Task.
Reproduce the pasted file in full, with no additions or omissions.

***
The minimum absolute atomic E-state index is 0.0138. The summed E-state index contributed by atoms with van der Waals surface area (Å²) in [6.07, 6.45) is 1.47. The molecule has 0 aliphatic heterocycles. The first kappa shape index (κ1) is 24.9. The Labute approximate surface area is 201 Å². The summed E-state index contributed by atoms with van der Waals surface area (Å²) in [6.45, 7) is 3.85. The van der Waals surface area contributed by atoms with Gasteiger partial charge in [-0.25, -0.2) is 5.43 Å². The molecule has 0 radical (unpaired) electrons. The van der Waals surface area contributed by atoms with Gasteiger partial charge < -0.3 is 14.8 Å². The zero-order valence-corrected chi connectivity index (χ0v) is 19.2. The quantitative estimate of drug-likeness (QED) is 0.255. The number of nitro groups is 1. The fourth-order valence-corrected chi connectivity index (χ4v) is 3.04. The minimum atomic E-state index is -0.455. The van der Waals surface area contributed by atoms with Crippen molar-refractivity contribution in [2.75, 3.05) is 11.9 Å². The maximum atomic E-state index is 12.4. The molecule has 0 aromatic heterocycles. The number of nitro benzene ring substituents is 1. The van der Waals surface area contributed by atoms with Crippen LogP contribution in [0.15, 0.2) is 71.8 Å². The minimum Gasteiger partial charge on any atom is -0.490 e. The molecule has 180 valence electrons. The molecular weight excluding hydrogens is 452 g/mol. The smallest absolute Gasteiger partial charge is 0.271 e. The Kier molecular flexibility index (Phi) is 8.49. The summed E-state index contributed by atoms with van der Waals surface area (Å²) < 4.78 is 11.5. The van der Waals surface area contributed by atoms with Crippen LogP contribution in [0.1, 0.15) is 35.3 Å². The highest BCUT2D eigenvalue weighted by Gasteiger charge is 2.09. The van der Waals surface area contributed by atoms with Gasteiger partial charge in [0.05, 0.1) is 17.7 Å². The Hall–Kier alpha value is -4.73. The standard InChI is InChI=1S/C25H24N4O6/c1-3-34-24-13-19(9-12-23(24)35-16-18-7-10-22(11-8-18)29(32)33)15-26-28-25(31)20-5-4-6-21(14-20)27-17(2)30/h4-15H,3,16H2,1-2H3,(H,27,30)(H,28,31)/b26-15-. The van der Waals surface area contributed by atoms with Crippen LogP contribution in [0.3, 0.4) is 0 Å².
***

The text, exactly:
The minimum absolute atomic E-state index is 0.0138. The summed E-state index contributed by atoms with van der Waals surface area (Å²) in [6.07, 6.45) is 1.47. The molecule has 0 aliphatic heterocycles. The first kappa shape index (κ1) is 24.9. The Labute approximate surface area is 201 Å². The summed E-state index contributed by atoms with van der Waals surface area (Å²) in [6.45, 7) is 3.85. The van der Waals surface area contributed by atoms with Gasteiger partial charge in [-0.25, -0.2) is 5.43 Å². The molecule has 0 radical (unpaired) electrons. The van der Waals surface area contributed by atoms with Gasteiger partial charge < -0.3 is 14.8 Å². The zero-order valence-corrected chi connectivity index (χ0v) is 19.2. The quantitative estimate of drug-likeness (QED) is 0.255. The number of nitro groups is 1. The fourth-order valence-corrected chi connectivity index (χ4v) is 3.04. The minimum atomic E-state index is -0.455. The van der Waals surface area contributed by atoms with Crippen molar-refractivity contribution in [2.75, 3.05) is 11.9 Å². The maximum atomic E-state index is 12.4. The molecule has 0 aromatic heterocycles. The number of nitro benzene ring substituents is 1. The van der Waals surface area contributed by atoms with Crippen LogP contribution in [0.15, 0.2) is 71.8 Å². The minimum Gasteiger partial charge on any atom is -0.490 e. The molecule has 180 valence electrons. The molecular weight excluding hydrogens is 452 g/mol. The smallest absolute Gasteiger partial charge is 0.271 e. The Kier molecular flexibility index (Phi) is 8.49. The summed E-state index contributed by atoms with van der Waals surface area (Å²) < 4.78 is 11.5. The van der Waals surface area contributed by atoms with Crippen LogP contribution in [0.1, 0.15) is 35.3 Å². The highest BCUT2D eigenvalue weighted by Gasteiger charge is 2.09. The van der Waals surface area contributed by atoms with Gasteiger partial charge in [0.05, 0.1) is 17.7 Å². The Hall–Kier alpha value is -4.73. The standard InChI is InChI=1S/C25H24N4O6/c1-3-34-24-13-19(9-12-23(24)35-16-18-7-10-22(11-8-18)29(32)33)15-26-28-25(31)20-5-4-6-21(14-20)27-17(2)30/h4-15H,3,16H2,1-2H3,(H,27,30)(H,28,31)/b26-15-. The van der Waals surface area contributed by atoms with Crippen LogP contribution in [0.3, 0.4) is 0 Å².